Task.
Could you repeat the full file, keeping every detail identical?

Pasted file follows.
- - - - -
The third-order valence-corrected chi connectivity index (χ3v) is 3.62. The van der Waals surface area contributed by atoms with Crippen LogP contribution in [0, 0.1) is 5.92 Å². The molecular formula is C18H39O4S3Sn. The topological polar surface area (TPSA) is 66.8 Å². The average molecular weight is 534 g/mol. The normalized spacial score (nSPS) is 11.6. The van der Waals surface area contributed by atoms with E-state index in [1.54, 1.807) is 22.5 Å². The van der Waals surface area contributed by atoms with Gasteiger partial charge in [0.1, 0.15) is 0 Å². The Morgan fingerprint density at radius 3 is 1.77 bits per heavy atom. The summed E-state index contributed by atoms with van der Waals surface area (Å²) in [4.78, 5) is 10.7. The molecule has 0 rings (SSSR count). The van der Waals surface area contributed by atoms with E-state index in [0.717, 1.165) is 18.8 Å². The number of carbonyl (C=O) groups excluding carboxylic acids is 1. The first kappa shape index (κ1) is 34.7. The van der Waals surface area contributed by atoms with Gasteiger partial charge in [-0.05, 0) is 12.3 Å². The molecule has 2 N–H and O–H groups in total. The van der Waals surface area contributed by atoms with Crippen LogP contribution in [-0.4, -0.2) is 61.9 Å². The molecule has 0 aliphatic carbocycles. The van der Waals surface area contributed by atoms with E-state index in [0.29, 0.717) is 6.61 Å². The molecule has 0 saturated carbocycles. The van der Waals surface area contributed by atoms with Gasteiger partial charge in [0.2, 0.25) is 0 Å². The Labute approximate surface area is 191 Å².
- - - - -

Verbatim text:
The third-order valence-corrected chi connectivity index (χ3v) is 3.62. The van der Waals surface area contributed by atoms with Crippen LogP contribution in [0, 0.1) is 5.92 Å². The molecular formula is C18H39O4S3Sn. The topological polar surface area (TPSA) is 66.8 Å². The average molecular weight is 534 g/mol. The normalized spacial score (nSPS) is 11.6. The van der Waals surface area contributed by atoms with E-state index in [1.54, 1.807) is 22.5 Å². The van der Waals surface area contributed by atoms with Gasteiger partial charge in [0.1, 0.15) is 0 Å². The Morgan fingerprint density at radius 3 is 1.77 bits per heavy atom. The summed E-state index contributed by atoms with van der Waals surface area (Å²) in [4.78, 5) is 10.7. The molecule has 0 rings (SSSR count). The van der Waals surface area contributed by atoms with E-state index in [0.717, 1.165) is 18.8 Å². The number of carbonyl (C=O) groups excluding carboxylic acids is 1. The first kappa shape index (κ1) is 34.7. The van der Waals surface area contributed by atoms with Gasteiger partial charge in [-0.05, 0) is 12.3 Å². The molecule has 2 N–H and O–H groups in total. The van der Waals surface area contributed by atoms with Crippen LogP contribution in [-0.4, -0.2) is 61.9 Å². The molecule has 0 aliphatic carbocycles. The van der Waals surface area contributed by atoms with E-state index in [0.29, 0.717) is 6.61 Å². The molecule has 0 saturated carbocycles. The van der Waals surface area contributed by atoms with Gasteiger partial charge in [0.2, 0.25) is 0 Å². The Labute approximate surface area is 191 Å².